The Criminal Records Act allows records suspensions to be revoked in a number of circumstances, such as being convicted of another crime. If this happens, CCRTIS unseals the criminal record and notifies police services and government agencies who received copies or who contributed information to the criminal record that the person's record suspension (pardon) was revoked.
Access to record suspensions or sealed records
Information from criminal record that have been sealed cannot normally be released. Exceptions to this are provided by the Criminal Records Act, whereby the RCMP's Canadian Criminal Real Time Identification Services (CCRTIS) releases some or all of the information related to record suspensions under the following circumstances:
- To identify crime scene fingerprints
- To identify amnesiacs
- To identify deceased persons
- To respond to requests under the Privacy Act
- To facilitate vulnerable sector checks
- When authorised by the Minister of Public Safety and Emergency Preparedness, for court, law enforcement and public safety purposes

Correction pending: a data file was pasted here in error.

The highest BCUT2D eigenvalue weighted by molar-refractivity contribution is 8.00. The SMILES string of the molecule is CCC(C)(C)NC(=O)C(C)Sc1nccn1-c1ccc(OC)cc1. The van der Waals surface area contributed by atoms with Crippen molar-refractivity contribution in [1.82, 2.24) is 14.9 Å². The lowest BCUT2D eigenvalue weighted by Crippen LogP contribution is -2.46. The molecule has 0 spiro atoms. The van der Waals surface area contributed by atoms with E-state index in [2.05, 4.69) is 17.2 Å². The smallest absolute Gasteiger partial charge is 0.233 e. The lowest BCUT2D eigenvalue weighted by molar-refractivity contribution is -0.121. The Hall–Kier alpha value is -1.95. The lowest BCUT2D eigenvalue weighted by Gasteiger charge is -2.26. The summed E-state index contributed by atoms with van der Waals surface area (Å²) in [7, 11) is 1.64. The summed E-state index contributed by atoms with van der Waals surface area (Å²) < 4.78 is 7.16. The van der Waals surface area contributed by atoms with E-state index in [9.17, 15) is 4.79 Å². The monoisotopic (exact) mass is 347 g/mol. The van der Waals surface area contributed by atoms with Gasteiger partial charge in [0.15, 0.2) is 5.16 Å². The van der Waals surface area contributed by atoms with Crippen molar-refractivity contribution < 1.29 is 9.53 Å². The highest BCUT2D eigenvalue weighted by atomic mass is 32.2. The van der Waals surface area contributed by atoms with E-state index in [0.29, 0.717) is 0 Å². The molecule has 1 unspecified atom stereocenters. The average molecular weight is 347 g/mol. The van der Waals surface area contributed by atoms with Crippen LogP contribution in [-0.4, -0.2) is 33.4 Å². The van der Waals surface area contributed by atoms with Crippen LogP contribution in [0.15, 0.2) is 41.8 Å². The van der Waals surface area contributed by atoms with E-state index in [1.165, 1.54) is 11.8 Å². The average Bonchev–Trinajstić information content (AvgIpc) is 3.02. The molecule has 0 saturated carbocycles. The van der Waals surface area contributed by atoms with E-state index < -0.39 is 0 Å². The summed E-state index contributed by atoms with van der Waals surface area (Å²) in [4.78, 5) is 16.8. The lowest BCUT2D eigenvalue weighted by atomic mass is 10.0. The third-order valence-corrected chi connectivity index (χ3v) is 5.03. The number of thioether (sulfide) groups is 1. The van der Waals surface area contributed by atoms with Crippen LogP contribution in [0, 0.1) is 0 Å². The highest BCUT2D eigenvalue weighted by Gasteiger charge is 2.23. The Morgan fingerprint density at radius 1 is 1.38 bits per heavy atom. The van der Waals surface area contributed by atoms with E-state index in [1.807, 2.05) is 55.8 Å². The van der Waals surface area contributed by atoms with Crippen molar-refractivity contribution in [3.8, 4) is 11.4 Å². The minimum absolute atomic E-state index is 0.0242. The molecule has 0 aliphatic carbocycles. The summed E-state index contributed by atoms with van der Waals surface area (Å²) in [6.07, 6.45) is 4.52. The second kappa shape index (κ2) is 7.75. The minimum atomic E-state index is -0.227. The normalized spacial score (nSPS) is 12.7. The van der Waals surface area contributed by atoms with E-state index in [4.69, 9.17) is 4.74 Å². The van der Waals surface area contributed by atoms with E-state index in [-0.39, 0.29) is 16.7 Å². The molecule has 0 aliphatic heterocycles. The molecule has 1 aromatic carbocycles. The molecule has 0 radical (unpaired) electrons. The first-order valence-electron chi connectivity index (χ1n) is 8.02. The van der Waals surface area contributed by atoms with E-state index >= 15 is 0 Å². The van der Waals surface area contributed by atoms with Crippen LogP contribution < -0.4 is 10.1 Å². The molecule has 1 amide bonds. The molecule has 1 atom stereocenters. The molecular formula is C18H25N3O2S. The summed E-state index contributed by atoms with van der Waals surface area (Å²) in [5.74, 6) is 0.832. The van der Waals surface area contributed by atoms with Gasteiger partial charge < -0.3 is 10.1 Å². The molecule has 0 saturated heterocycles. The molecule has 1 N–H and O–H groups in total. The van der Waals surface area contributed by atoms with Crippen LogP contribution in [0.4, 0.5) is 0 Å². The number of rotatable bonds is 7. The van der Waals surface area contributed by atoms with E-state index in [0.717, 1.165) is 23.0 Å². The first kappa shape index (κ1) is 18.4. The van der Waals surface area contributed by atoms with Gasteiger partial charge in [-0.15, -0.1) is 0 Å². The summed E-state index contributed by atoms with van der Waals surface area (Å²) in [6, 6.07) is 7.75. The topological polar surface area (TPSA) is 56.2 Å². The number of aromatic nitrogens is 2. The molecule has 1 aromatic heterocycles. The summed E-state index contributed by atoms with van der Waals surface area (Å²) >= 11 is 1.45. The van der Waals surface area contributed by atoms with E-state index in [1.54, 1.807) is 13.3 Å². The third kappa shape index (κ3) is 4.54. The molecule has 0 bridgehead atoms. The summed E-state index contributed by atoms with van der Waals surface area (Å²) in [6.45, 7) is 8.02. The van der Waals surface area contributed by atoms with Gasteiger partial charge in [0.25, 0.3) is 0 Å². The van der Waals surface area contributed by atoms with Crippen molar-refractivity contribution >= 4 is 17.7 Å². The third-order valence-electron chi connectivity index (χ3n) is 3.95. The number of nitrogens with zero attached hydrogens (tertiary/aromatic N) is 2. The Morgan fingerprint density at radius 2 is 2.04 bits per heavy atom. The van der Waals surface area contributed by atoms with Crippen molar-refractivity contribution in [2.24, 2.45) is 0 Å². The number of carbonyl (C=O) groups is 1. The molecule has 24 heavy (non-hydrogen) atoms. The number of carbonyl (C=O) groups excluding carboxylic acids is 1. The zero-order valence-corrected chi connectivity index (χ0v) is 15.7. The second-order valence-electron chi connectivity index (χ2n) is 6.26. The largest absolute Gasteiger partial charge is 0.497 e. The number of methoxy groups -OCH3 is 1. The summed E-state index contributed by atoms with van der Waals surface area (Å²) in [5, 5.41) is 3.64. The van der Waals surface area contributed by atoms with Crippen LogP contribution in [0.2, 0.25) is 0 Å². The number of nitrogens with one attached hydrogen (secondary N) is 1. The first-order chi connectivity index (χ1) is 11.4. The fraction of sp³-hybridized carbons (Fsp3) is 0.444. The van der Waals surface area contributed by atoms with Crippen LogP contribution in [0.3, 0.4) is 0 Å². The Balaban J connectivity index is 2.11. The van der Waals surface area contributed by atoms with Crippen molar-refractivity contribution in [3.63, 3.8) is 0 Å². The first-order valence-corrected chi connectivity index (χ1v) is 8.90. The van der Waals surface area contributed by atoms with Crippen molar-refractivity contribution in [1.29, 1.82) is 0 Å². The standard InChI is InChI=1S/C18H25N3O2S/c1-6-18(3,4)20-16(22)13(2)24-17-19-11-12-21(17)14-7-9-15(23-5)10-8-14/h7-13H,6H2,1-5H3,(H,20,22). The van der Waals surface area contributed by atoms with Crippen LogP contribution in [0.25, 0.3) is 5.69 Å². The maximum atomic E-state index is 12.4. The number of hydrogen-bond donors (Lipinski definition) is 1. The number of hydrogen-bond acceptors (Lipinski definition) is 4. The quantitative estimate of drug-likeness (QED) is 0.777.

Absolute and conditional discharges
The Criminal Code allows people who have been found guilty to receive "absolute or conditional discharges" instead of being convicted.
When adults are found guilty, instead of convicting them, the courts can give them an absolute discharge or a conditional discharge with a probation order. The RCMP's Canadian Criminal Real Time Identification Services (CCRTIS) seals these records in accordance with requirements of the Criminal Records Act.
- All absolute discharges received on or after July 24, 1992, are sealed after a period of one (1) year from the date of sentence.
- Absolute discharges received before July 24, 1992, are sealed upon written request from the individual.
- All conditional discharges received on or after July 24, 1992, sealed three (3) years following the date of the sentence.